Last Updated by eNotes Editorial on
An illustration of the letter 'A' in a speech bubbles

This happens in Chapter 3.  This is the part in the book where Atticus gives Scout the famous advice about getting in to someone's skin before you judge them.  What he says exactly is

You never really understand a person until you consider things from his point of view ... until you climb into his skin and walk around in it.

What Atticus is saying here is that you can get along with people better if you try to understand what it is like to be them.  You should not just impose your own point of view on them.  You need to see things the way they see them.

If you can do that, you'll get along better with other people because you will be able to understand why they act the way they do.

Last Updated by eNotes Editorial on
An illustration of the letter 'A' in a speech bubbles

This is one of the key bits of advice Scout receives from her father in Harper Lee's novel, To Kill a Mockingbird. Scout has had a particularly rough first day at school. Her inexperienced new teacher, Miss Caroline, has accused Atticus of being a poor teacher; she has gotten into a fight with Walter Cunningham Jr.; she draws the ire of Calpurnia at lunch; and then she gets her hand paddled by the teacher in the afternoon. When Scout tells Atticus that she does not want to return to school, he tells her that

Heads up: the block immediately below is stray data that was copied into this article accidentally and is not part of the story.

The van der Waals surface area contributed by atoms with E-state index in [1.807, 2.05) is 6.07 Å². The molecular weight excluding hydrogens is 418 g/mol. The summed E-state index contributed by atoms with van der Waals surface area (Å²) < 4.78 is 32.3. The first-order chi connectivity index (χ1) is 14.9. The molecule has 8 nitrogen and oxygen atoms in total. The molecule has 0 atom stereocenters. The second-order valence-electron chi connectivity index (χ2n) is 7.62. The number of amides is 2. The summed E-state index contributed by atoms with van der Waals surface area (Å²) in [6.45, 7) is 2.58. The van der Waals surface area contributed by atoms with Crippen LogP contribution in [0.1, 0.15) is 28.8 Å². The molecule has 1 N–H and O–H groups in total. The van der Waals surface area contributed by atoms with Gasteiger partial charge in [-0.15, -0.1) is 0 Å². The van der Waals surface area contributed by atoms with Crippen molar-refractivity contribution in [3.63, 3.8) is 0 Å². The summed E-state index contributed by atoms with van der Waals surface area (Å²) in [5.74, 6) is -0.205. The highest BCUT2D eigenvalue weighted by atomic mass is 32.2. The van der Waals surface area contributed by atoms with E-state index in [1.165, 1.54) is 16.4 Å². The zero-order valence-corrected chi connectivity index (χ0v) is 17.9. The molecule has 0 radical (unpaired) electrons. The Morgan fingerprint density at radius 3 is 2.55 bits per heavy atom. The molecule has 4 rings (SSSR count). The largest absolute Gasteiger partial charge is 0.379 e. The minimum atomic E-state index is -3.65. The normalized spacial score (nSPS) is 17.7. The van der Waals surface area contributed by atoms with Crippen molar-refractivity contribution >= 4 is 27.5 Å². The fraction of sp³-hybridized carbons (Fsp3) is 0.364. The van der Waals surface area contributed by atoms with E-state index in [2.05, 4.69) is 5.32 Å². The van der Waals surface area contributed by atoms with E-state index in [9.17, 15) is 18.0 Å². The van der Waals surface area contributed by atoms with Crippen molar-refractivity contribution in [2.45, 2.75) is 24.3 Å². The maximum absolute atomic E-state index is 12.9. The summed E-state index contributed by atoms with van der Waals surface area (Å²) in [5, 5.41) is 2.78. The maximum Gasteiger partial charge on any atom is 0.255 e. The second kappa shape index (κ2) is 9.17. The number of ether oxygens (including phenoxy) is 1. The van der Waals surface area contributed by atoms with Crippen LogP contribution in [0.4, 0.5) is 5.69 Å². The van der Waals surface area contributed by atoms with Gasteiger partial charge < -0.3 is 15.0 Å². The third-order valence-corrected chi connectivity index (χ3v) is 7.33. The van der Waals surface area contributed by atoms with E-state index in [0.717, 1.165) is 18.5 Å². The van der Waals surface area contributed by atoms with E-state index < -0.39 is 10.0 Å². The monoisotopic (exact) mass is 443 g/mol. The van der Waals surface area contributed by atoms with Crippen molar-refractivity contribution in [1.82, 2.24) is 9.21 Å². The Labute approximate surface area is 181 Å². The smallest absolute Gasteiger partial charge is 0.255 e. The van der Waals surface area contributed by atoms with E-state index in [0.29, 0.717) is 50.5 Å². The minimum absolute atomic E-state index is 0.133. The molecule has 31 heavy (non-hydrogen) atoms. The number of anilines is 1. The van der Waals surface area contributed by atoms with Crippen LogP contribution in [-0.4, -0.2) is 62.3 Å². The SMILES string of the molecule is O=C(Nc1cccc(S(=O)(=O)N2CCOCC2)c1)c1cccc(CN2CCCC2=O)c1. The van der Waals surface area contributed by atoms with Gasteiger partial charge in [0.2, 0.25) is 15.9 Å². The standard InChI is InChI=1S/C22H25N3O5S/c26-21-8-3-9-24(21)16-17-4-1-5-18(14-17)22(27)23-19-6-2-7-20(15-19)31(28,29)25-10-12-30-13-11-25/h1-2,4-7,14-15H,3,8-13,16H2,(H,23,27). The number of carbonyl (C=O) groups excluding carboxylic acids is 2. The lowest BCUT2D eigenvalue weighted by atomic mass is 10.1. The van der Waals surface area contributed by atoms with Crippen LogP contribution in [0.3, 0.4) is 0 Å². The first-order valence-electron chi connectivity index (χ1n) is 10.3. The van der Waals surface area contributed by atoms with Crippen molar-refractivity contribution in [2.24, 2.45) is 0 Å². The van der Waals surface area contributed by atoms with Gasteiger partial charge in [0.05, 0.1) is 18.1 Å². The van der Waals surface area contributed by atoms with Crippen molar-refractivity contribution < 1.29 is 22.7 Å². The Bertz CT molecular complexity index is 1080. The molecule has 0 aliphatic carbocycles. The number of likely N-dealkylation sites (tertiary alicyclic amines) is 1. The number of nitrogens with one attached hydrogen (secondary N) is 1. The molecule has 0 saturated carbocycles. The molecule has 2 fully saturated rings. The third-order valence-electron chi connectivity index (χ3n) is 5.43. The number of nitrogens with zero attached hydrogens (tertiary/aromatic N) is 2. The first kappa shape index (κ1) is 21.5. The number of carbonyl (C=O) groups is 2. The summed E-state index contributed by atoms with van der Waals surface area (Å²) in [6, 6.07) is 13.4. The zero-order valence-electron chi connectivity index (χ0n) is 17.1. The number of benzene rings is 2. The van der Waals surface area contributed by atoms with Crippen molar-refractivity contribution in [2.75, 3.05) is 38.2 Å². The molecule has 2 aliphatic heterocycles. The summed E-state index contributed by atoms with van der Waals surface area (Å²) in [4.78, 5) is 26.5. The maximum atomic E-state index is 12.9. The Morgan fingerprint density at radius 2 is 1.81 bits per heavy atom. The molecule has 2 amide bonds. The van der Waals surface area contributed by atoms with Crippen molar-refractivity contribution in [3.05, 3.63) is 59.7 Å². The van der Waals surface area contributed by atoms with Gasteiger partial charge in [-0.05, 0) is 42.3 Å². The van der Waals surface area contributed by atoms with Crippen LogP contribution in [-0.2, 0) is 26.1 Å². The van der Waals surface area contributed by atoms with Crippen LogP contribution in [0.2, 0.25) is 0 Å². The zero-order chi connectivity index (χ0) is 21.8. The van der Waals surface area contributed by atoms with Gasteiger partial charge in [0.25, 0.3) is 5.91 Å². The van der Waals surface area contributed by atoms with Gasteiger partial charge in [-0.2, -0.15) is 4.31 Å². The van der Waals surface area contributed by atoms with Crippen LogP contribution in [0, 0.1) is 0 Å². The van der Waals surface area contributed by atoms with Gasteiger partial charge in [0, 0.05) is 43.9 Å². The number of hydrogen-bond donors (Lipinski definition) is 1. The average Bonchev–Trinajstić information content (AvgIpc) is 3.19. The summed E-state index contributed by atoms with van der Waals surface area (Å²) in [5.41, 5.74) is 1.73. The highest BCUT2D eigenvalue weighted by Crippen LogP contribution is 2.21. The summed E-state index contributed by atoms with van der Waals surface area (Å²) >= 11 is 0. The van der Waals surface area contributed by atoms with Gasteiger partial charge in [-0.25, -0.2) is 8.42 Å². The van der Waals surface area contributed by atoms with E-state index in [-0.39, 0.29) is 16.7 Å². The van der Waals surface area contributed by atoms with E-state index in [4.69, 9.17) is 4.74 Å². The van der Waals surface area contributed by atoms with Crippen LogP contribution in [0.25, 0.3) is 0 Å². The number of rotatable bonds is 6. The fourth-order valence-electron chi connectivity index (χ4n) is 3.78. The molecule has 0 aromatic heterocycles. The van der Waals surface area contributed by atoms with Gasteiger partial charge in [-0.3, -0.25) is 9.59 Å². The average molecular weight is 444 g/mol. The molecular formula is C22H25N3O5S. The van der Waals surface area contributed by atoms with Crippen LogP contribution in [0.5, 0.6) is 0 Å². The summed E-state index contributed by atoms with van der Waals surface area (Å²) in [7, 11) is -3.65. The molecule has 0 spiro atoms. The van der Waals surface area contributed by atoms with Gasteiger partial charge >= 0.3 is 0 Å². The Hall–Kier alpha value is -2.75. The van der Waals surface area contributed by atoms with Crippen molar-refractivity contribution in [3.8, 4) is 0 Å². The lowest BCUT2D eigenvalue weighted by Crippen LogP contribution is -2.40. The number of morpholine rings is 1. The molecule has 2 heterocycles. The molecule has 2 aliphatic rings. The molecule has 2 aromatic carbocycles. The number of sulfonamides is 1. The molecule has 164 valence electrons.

"You never really understand a person until you consider things from his point of view--"
    "Sir?"
    "--until you climb into his skin and walk around in it."

Atticus tells Scout that she has "learned many things today." He makes a bargain with his daughter: If she will agree to go back to school, they will continue to read together each night (against Miss Caroline's wishes--and without her knowledge).

Last Updated by eNotes Editorial on
An illustration of the letter 'A' in a speech bubbles

In Harper Lee's To Kill a Mockingbird in Chapter 3 on the evening of the first day of school, Scout mentions to Atticus that if she keeps going to school, "we can't ever read any more...." In response to this statement, Atticus asks Scout if she knows what a compromise is, and suggests that they compromise by mutually agreeing to read every night "just as we always have." But, as Scout goes out the front screen door, her father suggests that she not say anything at school about their agreement. In other words, what Miss Caroline does not know will not hurt her.

This lesson of reticence in the appropriate situation is certainly one that a good lawyer knows. As a loving and tolerant man and father as well as a competent lawyer, Atticus Finch imparts many such lessons to his daughter.

Last Updated by eNotes Editorial on